Arionne Nettles details Black Chicago’s cultural influence

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Soul Train. The Chicago Bulls Three-Peats. Black silent films. Fashion Fair cosmetics.

These are just a handful of Black Chicago’s contributions to the world. This rich history is laid out in immaculate detail in We Are The Culture: Black Chicago’s Influence on Everything (Chicago Review Press), a new book by Chicago writer Arionne Nettles. In it, Nettles explains how the city has led pop culture in America for decades and gives insight into the ways culture spreads and shapes our lives.

We Are The Culture is the debut book by the journalist, pop culture commentator and native Chicagoan. WBEZ’s Reset talked with Nettles about how Black culture influenced Chicago, its culture and its journalism. This conversation has been condensed and edited for clarity.

Arionne Nettles shines a light on the influence that Black Chicago has on pop culture and media history. Courtesy of Ajah Jolly

Sasha Ann-Simons: You write about being away at college in Florida, 900 miles from Chicago’s Englewood neighborhood where you grew up. You’re in a café, looking up at the TV with music videos on and, as you put it, “Here was Chicago – Black Chicago – right here in Tallahassee.” What did you see on the TV? What did that signal for you?

Arionne Nettles: I saw Kanye West’s “Through the Wire” video. This was 2003 — this was not the Kanye that we know today. But if you remember that video, it had shots throughout the city. It had shots of the Harold’s on 103rd and Houston, shots of people footworking at the Halsted Mall. I had actually just joined that dance team; we had just started a chapter of it at FAMU. We’re trying to break through and show Chicago culture down here in Florida. And I look up and it’s on the TV and all those homesick nerves flew away.

Your early chapters focus on the creation of The Chicago Defender newspaper and The [Chicago] Conservator. You tie in the stories of leading Black journalists of that time, like Ida B. Wells, Ferdinand L. Barnett and Robert Sengstacke Abbott. In your research, what are some things you learned that surprised you?

Today, we are taught that our lives have to be so separate from our careers as journalists. And I think that looking back at those times is a reminder of how much we can’t do that. Like, what goes on in the world, we are integrated into everything, and so many of the choices that they made to become journalists were because of what was happening, out of necessity.

As storytellers, they did those things, quite frankly, because there were issues happening and they wanted to expose things, or they wanted to give people information, or they wanted to help people become more self-reliant. All of those reasons were integrated into the world around them.

As journalists, we are a part of communities, we are a part of our world. We are not so separate that we are just doing this stuff for ourselves.

We are the Culture
Courtesy of Ajah Jolly
We are the Culture
Courtesy of Ajah Jolly

Tell us the story of Negro Digest and how that magazine sort of came about. I know this was before the birth of publications we know from Chicago like Ebony.

Negro Digest was actually [Ebony founder] John Johnson’s first publication. When you think about Reader’s Digest, and especially at this time, it was very white. Throughout the years, they started incorporating some Black writers, but there was not the Black perspective that John Johnson wanted to create. So he used his mother’s furniture on credit and went and started this magazine. He really was quite innovative in his approach to how he did it.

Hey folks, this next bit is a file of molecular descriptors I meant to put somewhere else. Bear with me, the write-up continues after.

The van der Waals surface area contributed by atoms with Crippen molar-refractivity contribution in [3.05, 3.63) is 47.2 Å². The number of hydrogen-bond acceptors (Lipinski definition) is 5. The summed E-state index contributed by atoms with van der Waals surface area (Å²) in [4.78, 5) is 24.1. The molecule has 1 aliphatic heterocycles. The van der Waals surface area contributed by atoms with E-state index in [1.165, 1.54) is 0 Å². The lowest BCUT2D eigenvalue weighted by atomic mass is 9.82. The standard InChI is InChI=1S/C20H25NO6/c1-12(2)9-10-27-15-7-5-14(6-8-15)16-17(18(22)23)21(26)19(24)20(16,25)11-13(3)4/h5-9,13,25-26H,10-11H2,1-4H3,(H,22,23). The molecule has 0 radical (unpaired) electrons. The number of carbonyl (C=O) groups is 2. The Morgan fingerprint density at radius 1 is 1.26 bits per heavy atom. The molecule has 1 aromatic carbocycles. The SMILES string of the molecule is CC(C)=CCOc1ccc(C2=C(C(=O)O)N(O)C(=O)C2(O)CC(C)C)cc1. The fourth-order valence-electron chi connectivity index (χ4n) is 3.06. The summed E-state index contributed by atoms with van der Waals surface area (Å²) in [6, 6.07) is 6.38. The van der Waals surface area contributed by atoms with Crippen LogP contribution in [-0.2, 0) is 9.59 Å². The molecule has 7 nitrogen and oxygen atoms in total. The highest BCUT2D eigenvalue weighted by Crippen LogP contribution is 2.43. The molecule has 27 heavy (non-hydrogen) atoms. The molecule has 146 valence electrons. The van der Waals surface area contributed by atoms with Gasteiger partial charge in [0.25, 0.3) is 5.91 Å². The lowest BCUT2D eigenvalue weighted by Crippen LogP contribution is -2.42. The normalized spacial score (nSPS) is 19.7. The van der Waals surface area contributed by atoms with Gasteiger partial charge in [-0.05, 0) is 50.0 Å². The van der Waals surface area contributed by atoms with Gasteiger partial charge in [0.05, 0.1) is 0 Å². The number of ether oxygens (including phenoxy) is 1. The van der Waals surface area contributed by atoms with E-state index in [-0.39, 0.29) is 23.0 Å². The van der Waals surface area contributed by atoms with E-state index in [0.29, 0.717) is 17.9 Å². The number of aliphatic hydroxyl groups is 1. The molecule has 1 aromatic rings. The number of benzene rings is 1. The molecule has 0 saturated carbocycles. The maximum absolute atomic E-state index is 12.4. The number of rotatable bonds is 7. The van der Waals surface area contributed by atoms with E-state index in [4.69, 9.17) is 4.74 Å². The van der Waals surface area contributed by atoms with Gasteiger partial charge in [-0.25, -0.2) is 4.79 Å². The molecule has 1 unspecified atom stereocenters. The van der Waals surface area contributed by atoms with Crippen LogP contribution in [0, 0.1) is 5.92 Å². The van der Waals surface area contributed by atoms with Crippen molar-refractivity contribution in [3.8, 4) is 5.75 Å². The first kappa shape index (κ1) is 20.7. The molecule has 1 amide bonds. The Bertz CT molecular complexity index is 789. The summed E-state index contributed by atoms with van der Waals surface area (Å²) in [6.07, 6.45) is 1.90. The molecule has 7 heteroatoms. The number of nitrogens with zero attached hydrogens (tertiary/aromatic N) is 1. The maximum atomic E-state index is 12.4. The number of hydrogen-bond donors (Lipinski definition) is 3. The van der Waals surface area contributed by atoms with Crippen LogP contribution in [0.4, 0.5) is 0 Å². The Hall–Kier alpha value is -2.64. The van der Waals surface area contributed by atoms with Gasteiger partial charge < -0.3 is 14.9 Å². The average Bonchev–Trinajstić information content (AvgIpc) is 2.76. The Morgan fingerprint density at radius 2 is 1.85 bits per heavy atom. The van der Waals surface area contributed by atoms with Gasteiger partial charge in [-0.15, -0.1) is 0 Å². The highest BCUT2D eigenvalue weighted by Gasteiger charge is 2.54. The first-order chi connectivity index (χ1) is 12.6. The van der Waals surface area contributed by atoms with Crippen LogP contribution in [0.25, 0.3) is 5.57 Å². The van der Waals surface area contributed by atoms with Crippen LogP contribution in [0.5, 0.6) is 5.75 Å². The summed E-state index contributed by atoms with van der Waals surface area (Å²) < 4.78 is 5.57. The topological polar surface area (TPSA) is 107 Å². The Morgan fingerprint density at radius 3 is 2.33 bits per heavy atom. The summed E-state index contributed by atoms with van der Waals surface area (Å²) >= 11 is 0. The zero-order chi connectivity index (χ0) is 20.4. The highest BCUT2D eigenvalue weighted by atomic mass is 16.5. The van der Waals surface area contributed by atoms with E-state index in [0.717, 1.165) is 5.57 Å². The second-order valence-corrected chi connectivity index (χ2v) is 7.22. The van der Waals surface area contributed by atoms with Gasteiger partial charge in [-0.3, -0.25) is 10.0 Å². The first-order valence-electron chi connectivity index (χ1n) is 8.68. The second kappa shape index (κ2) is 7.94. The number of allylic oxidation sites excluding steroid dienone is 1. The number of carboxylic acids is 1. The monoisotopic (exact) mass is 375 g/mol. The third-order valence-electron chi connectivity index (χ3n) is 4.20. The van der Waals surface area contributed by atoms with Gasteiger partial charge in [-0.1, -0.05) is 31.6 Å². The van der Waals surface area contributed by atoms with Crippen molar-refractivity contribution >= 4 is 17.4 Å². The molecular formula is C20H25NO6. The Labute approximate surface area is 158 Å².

First of all, he was really good at marketing it. He would have friends and people he knew go around to newsstands and say stuff like “Hey, do you carry Negro Digest?” So the newsstands are like, “I don’t know, I guess we should be!”

And he had a really interesting column called “If I Were A Negro,” where famous white people would actually write columns. So Eleanor Roosevelt wrote a column where she talked about the war, and it really became quite popular.

Later on, as the word “negro” fell out of favor and as Black people, we turned towards the word “Black” and embraced Black power, it turned into more of a literary magazine called Black World. But by that point, we had Ebony and Jet, so it didn’t stay around as long. But it was the first one.

You dedicate this book to Chicago, your grandmothers, and to your son, Jackson. When he’s much older, what impression do you believe Chicago’s culture will have left on him?

I think a lot about this current generation and their future. I’m just really proud of them. I think not just about my son, but about my friends’ sons and daughters and non-binary kids and all the kids in this new generation. I am so impressed by them.

This is their city. I want them to know that they come from this long line of all this greatness so that they can feel comfortable going after what they want. Every generation is supposed to be freer.

I think about my grandma. My grandma and my grandpa had a tavern and a record label, but my grandma also worked as a maid, and she also did a lot of labor. She also picked cotton. And she did all that stuff for me to be able to be a professor, to be an author, to be all these things.

Editor’s note: Arionne Nettles is a former digital producer at WBEZ.

Sasha-Ann Simons is the host of WBEZ’s Reset. Sofie Hernandez-Simeonidis is a digital producer for the Arts & Culture desk.

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